Try these open resources
Where can you find materials that you may use, re-use, re-mix, and/or share without violating copyright? A growing number of open source or open education resources (OERs) are available. Many of these sites, especially Creative Commons, offer ways for you to contribute your own works to the community.
Open Education Resources (OERs) & Other Sources for Educators
Creative Commons - Share, Remix, Reuse — Legally. Creative Commons licenses provide a flexible range of protections and freedoms for authors, artists, and educators.
HEAL Health Education Assets Library - HEAL "is a digital library that provides freely accessible digital teaching resources of the highest quality that meet the needs of today's health sciences educators and learners."
LibreTexts - "LibreTexts is a 501(c)(3) non-profit organization committed to freeing the textbook from the limitations and costs of traditional textbooks. Our open and freely accessible LibreTexts provide a more engaging learning experience for students without the financial burden."
MERLOT Multimedia Educational Resource for Learning and Online Teaching - Peer-reviewed online teaching and learning materials. From California State University System.
Creative Commons Image Search - Allows discovery of openly licensed and public domain images from museums, image banks, and other image repositories. Click on "filter" to search by image provider or license type. As of this writing (May 2019), only images are included but plans to add other media types as the database grows in size and use.
Google Advanced Image Search - Be sure to use the Usage Rights search field to limit by license type.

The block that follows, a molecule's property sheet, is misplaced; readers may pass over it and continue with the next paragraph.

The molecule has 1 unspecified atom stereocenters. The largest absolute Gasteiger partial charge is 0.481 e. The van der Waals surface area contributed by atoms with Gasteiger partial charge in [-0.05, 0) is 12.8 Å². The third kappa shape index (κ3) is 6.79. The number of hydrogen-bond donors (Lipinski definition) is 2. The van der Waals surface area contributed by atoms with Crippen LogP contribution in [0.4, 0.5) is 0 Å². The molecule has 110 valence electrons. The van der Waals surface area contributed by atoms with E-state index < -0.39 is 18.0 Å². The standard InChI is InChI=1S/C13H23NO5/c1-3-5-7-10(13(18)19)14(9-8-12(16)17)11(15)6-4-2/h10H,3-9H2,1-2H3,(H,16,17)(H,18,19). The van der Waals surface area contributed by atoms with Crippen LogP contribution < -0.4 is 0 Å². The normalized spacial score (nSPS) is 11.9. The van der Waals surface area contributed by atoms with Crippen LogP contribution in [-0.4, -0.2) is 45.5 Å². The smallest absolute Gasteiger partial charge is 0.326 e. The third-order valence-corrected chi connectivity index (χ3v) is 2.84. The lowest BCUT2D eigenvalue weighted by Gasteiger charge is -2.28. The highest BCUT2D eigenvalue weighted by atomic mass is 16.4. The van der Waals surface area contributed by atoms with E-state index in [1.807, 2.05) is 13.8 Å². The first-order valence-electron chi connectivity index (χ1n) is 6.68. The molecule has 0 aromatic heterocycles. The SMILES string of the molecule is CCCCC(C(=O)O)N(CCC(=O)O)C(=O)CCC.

Library of Congress: American Memory - A free “digital record of American history and creativity.”
Library of Congress: Prints & Photographs Online Catalog - Photographs, prints, drawings, posters, and architectural drawings, and more.
NGA Images - Public domain artworks from the collections of the National Gallery of Art.
Noun Project - Free clip art images requiring creator credit.
NYPL Digital Gallery - Illuminated manuscripts, historical maps, vintage posters, rare prints, photographs, and more, from the New York Public Library.
Pixabay - Pixabay offers millions of royalty-free stock photos and videos.
The Commons on Flickr - "The key goals of The Commons on Flickr are to firstly show you hidden treasures in the world's public photography archives, and secondly to show how your input and knowledge can help make these collections even richer." Includes images from the Library of Congress, the Smithsonian, the Getty Research Institute, and others.
Image credit: Collier, John, Jr, photographer. Penasco, New Mexico. A dance. New Mexico Penasco Penasco. Taos County United States, 1943. Jan. Photograph. https://www.loc.gov/item/2017842182/.
Film & Music sources
Are you looking for film clips or even complete feature films that are in the public domain? Here are some works that you can watch or even use in your own remixes.
A work is considered to be in the public domain if it is not protected by copyright law. Typically, works in the public domain are free for the public to use in any way that they wish. A work may be in the public domain for a number of reasons, including:
Generally, copyright expires 95 years after the work's publication date although there are exceptions. January 1st of each year is Public Domain Day as works enter the public domain. Duke University hosts a Public Domain Day website celebrating the annual entrance of works into the public domain.
Copyright protection terms have changed over time so it can prove challenging to determine when a U.S. work falls into the public domain.